While the American Academy of Pediatrics recommends that parents put a 1- to 2-hour time limit on kids' media time per day, that doesn't mean that technology is out. Although parents should keep tabs and put constraints on tech time, there are some developmentally appropriate ways for young children to interact and learn from computers and all those other mesmerizing screens.
According to the National Association for the Education of Young Children, technology that includes the use of interactive media can actually help kids to learn in a developmentally appropriate way. What makes a tech toy interactive? It's the ability for the child to get hands-on and actively participate in the learning process. For example, staring at a computer screen as colors or letters move by is a passive pursuit. On the other hand, if the child is able to get involved and make decisions, press keys or move a mouse to create or choose different options, the technology is interactive.
Socially Interactive Technology
Another aspect of developmentally appropriate technology is the ability for a child to interact with a parent, teacher or other child while using a computer game, software or other media item. Developmentally appropriate technology for young children can include a social aspect, in which the child can talk to or work with another person in order to solve problems and learn new concepts. This may include something as simple as a parent-child question-and-answer session while playing a shape-matching game online, or a more peer-oriented situation such as two or more preschoolers playing a number game together on the computer.
Developmentally appropriate tech toys and programs should include an array of concepts that meet the young child's learning level. Think of this as a digital translation of paper and pencil -- or other classroom -- material. For example, the child development experts at PBS Parents note that 4-year-olds can learn basic mathematics concepts such as counting up to 10, matching geometric shapes and recognizing sequences of patterns. A computerized version of a math game should include these concepts in order to keep in line with the young child's developmental abilities. Likewise, technological learning experiences in other subjects should have concepts that are age-appropriate.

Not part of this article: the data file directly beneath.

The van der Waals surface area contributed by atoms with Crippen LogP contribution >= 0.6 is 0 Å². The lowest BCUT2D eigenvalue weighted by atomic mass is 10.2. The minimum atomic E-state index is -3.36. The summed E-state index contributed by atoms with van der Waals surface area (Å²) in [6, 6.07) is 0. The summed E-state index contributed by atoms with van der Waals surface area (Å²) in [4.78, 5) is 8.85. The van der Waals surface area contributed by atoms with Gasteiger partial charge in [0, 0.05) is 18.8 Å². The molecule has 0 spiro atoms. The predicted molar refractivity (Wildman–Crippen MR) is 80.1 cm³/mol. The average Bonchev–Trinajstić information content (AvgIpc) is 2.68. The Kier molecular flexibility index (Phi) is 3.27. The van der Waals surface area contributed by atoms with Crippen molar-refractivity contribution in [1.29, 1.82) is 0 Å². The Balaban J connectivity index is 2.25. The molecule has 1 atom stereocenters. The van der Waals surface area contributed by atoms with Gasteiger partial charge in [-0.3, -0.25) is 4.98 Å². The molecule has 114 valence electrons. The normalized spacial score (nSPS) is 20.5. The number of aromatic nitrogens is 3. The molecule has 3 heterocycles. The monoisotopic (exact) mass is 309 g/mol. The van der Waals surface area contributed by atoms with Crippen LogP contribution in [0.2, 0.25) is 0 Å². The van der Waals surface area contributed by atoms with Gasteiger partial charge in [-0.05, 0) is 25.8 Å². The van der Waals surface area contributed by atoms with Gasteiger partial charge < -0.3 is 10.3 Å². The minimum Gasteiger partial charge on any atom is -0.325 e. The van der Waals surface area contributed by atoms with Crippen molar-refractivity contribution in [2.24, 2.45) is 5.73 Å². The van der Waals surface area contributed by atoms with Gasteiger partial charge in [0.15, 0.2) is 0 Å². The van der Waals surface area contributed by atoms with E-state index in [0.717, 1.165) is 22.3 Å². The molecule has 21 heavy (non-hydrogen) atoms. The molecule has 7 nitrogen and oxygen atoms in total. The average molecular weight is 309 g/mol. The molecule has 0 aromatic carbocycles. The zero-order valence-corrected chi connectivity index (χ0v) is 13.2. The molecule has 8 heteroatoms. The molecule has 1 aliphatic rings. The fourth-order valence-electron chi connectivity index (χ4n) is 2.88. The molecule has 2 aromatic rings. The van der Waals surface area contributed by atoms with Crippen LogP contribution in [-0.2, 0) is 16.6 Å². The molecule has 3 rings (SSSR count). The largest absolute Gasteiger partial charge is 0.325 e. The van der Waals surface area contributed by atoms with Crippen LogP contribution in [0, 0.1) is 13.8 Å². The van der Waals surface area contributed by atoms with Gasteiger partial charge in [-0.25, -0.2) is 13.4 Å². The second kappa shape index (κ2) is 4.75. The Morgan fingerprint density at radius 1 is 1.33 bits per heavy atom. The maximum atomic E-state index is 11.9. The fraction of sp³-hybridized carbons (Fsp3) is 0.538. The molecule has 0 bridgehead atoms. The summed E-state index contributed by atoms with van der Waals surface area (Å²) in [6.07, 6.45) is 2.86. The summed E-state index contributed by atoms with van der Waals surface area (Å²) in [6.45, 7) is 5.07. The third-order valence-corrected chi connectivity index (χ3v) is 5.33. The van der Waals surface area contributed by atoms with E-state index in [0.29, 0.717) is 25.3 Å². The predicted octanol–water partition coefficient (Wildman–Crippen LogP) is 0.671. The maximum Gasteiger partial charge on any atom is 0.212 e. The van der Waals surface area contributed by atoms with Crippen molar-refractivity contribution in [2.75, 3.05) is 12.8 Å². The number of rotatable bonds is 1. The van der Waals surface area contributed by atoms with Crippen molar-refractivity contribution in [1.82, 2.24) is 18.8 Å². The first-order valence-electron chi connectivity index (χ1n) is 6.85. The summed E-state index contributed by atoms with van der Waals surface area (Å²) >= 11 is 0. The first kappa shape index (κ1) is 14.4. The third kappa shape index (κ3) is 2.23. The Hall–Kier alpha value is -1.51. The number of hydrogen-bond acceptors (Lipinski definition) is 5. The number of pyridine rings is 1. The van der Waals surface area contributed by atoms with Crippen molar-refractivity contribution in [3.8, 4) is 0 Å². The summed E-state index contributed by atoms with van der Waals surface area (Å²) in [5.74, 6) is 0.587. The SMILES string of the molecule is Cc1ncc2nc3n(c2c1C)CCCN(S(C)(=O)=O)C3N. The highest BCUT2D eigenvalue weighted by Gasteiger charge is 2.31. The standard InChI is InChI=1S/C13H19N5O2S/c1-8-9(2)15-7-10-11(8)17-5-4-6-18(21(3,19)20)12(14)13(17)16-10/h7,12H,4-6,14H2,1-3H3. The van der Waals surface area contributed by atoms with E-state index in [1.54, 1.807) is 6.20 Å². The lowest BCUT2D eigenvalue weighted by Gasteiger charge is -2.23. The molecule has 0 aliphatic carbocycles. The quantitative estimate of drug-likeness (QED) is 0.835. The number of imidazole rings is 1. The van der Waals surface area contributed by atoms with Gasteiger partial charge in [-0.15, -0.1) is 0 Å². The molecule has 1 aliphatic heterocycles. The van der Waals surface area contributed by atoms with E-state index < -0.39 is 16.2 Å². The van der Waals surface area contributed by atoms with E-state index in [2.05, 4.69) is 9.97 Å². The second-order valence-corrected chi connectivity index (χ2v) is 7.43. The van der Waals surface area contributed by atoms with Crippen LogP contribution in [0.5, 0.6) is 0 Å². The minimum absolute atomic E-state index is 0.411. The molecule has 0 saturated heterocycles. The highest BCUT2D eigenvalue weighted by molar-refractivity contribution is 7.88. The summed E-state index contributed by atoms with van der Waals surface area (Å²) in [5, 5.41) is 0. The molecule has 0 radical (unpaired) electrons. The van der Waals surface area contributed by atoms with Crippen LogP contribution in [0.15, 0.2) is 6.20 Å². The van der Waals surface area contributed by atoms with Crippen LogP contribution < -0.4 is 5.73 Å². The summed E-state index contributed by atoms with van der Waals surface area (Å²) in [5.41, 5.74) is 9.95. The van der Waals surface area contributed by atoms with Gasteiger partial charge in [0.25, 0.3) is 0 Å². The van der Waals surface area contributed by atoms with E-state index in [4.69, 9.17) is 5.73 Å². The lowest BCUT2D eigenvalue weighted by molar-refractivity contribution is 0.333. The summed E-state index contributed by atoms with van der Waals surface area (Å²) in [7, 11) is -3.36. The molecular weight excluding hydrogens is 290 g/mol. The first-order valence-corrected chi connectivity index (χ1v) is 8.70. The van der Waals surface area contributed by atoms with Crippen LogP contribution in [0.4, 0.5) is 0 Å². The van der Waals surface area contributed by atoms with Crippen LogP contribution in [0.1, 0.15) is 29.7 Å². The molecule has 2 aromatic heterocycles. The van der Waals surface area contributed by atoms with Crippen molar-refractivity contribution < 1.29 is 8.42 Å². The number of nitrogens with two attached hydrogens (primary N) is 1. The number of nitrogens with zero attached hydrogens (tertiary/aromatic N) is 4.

Another aspect of developmentally appropriate technology use is the actual content that your child is viewing. While keeping learning concepts age-appropriate is key, additional types of viewing -- such as online searches and websites -- should meet your child's level. This means closely monitoring your young child's computer use, setting parental controls and using a kid-friendly search engine such as KidRex. With the growing use of computers and the Internet, it is unrealistic to think that your child can grow up without surfing online. Instead of ruling out Internet use, turn it into a developmentally appropriate exploration in which your little learner can safely search.